Reaching The Young People

by John Henderson

It has been many years since I was a teenager freshly come to Christ.  I have never regretted making that decision to response to the evangelist’s invitation.  I do not believe I would have survived the diving accident I had some days later if I had walked away from that invitation.  In the accident, three of my neck vertebras were broken and I still suffered no nerve damage. I knew God had a purpose for me, even then.

I am eternally grateful for the faithful Christian adults who were there to teach me the right doctrines and encourage me to fully commit my life to Christ.  I am thankful for the many young people my own age that came to Christ and, together, we formed a bond of fellowship that cemented our commitments to Christ.

There were no special tailored programs for young people that were designed to peak our interest in church.  There was only the clear biblical witnessing of Christ that drew us to the Savior and the church.  The church did have youth programs of sorts.  The Methodists, of which I was a part, called it MYF (Methodist Youth Fellowship).  The Baptists and Assemblies of God among my fellow believers had other names.  The Nazarenes had NYPS (Nazarene Young Peoples Society).  We usually met just before the Sunday evening services and there was a clear sense of the presence of the Spirit of God just as there was in the general services.

About the only distinction would be that our music had a lot of choruses that had been drawn from the gospel songs and hymns.  We were a bit less formal and more open among ourselves than we might have been in the regular services.  Of course, the distinction between our meetings and the other services was not all that much.

Times have changed I am told.  I have no idea what that means.  “Times” is not what changes.  People change their perspectives and notions based on influences and their own decisions.  Certainly, God has not changed.  There is no reason for Him to do so.  The truth of the Scriptures has not changed.  Even the devil has not changed.  The only thing that changes is us and our own fancies.  We fool ourselves into believing that the passing of time guarantees improvement.  We surrender values and call that progress.  Compromise only means surrender, not betterment.

I have never bought into the foolish notion that Christian leaders need to accommodate anyone, especially the youth, in presenting the claims of Christ on their souls.  I won’t get into the details, but want to emphasize that we may never reach our young people anymore unless we go back to the simplicity of the gospel.

Whatever it takes biblically is what we should be doing.  The youth are not stupid.  They just need to learn the right things and are ripe for being taught.  The socialists who have taken over our educational institutions since the 1960s and now rule our schools completely, thanks to academic buffoons for paying attention to John Dewey and his associates many years before.  We can add the entertainment industry to that list as well.  Ungodly entertainers have become the idols in place of the heroes of the faith.  Kids can quote the latest rap lyrics without hesitation and do not so much as know John 3:16 well enough to quote it or tell what it means.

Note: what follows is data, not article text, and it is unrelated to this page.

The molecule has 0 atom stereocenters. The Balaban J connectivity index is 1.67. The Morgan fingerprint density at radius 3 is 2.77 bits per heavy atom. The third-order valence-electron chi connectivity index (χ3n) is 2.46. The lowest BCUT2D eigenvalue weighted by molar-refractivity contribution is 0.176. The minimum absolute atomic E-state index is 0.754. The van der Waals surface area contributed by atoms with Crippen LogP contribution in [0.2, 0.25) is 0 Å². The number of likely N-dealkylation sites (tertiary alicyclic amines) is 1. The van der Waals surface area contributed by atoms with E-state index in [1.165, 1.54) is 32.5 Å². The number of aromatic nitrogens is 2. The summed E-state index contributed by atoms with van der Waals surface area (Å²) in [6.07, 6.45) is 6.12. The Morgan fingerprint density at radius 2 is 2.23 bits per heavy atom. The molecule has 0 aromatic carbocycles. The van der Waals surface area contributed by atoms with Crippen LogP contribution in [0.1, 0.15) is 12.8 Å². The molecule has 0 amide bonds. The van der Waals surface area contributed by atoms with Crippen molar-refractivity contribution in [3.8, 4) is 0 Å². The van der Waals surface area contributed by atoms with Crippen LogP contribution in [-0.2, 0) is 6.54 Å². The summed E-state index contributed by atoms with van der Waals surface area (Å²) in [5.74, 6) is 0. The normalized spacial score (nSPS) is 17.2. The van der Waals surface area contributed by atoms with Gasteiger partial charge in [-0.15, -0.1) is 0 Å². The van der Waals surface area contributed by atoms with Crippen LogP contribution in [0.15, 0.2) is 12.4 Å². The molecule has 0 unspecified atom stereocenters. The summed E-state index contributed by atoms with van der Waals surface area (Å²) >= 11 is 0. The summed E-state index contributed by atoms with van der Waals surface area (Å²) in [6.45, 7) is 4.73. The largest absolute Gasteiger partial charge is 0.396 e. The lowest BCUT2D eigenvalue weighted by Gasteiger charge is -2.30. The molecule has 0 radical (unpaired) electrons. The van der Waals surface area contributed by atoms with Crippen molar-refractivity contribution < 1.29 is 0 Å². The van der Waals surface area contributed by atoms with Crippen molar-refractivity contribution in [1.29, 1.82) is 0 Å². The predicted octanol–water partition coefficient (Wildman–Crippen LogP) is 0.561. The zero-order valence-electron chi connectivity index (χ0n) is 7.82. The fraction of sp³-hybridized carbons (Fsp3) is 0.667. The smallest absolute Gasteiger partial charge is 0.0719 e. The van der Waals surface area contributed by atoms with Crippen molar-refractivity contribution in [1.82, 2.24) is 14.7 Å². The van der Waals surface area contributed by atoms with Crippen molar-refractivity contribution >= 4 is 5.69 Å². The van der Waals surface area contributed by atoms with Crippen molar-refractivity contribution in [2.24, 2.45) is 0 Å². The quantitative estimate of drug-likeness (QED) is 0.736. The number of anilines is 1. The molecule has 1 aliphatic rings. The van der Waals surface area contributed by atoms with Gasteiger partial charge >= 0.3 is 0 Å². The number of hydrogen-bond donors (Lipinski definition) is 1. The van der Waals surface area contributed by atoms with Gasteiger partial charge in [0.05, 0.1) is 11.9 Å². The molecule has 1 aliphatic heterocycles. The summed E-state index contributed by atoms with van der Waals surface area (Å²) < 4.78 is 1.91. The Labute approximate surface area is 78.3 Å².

The things we in the church have done to mimic worldly things has not taught them about Christ, let alone the Scriptures.  Meanwhile, those same hearts and minds are still longing yea, yearning, to hear the gospel—and we are not telling it to them.  If they hear anything at all from us, it is so watered down it provides no challenge to live godly and separated lives as truly committed Christians. They are made into religious clowns trying to accommodate the fickle world and not trained as soldiers of the Cross.  And they are certainly not encouraged to make the Word of God, the Sword of the Lord, their most important Book.

I strongly believe that if we will stop marketing for attendance and participation like a local lodge or community club and go the simple way by giving our young people what they really need, we will not be whining about losing our young people to the world and wondering why they are not coming to church.  When we stop pushing them towards the world and start calling them to the Cross, they will come running.

There are so many ways it can be done these days.  Ideas and methods are workable if they do not compromise the message of the Bible but rather seek to make it the theme.  All we need to do is make certain the message is “the old, old story of Jesus and His love.”  We must declare the strong message of sin, righteousness, and judgment to come as the Holy Spirit applies it to hearts. That is all they need from us.  The Holy Spirit will do the rest.


John Henderson